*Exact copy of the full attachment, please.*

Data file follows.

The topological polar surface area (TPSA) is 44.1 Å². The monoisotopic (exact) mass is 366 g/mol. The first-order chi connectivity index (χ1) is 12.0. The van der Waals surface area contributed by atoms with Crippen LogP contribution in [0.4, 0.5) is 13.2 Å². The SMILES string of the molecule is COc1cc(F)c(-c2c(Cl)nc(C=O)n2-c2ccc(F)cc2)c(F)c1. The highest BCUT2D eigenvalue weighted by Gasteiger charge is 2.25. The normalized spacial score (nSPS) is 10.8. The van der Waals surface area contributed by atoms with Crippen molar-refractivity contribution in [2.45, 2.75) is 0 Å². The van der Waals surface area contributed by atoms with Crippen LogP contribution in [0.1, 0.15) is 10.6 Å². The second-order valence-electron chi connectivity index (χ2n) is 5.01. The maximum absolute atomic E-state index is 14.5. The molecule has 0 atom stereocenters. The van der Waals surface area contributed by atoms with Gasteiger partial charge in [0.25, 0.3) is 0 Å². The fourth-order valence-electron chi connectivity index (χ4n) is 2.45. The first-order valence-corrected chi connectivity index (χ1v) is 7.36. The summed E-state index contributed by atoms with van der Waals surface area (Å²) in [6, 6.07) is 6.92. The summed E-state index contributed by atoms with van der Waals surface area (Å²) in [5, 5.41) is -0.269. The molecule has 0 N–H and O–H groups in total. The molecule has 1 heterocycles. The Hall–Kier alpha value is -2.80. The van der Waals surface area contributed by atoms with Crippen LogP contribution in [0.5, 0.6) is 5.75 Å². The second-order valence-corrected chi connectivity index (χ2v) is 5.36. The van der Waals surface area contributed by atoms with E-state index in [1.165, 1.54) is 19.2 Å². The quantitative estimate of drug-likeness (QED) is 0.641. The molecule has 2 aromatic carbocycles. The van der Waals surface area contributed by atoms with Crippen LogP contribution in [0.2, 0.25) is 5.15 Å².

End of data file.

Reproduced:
The topological polar surface area (TPSA) is 44.1 Å². The monoisotopic (exact) mass is 366 g/mol. The first-order chi connectivity index (χ1) is 12.0. The van der Waals surface area contributed by atoms with Crippen LogP contribution in [0.4, 0.5) is 13.2 Å². The SMILES string of the molecule is COc1cc(F)c(-c2c(Cl)nc(C=O)n2-c2ccc(F)cc2)c(F)c1. The highest BCUT2D eigenvalue weighted by Gasteiger charge is 2.25. The normalized spacial score (nSPS) is 10.8. The van der Waals surface area contributed by atoms with Crippen molar-refractivity contribution in [2.45, 2.75) is 0 Å². The van der Waals surface area contributed by atoms with Crippen LogP contribution in [0.1, 0.15) is 10.6 Å². The second-order valence-electron chi connectivity index (χ2n) is 5.01. The maximum absolute atomic E-state index is 14.5. The molecule has 0 atom stereocenters. The van der Waals surface area contributed by atoms with Gasteiger partial charge in [0.25, 0.3) is 0 Å². The fourth-order valence-electron chi connectivity index (χ4n) is 2.45. The first-order valence-corrected chi connectivity index (χ1v) is 7.36. The summed E-state index contributed by atoms with van der Waals surface area (Å²) in [6, 6.07) is 6.92. The summed E-state index contributed by atoms with van der Waals surface area (Å²) in [5, 5.41) is -0.269. The molecule has 0 N–H and O–H groups in total. The molecule has 1 heterocycles. The Hall–Kier alpha value is -2.80. The van der Waals surface area contributed by atoms with Crippen LogP contribution in [0.5, 0.6) is 5.75 Å². The second-order valence-corrected chi connectivity index (χ2v) is 5.36. The van der Waals surface area contributed by atoms with E-state index in [1.165, 1.54) is 19.2 Å². The quantitative estimate of drug-likeness (QED) is 0.641. The molecule has 2 aromatic carbocycles. The van der Waals surface area contributed by atoms with Crippen LogP contribution in [0.2, 0.25) is 5.15 Å².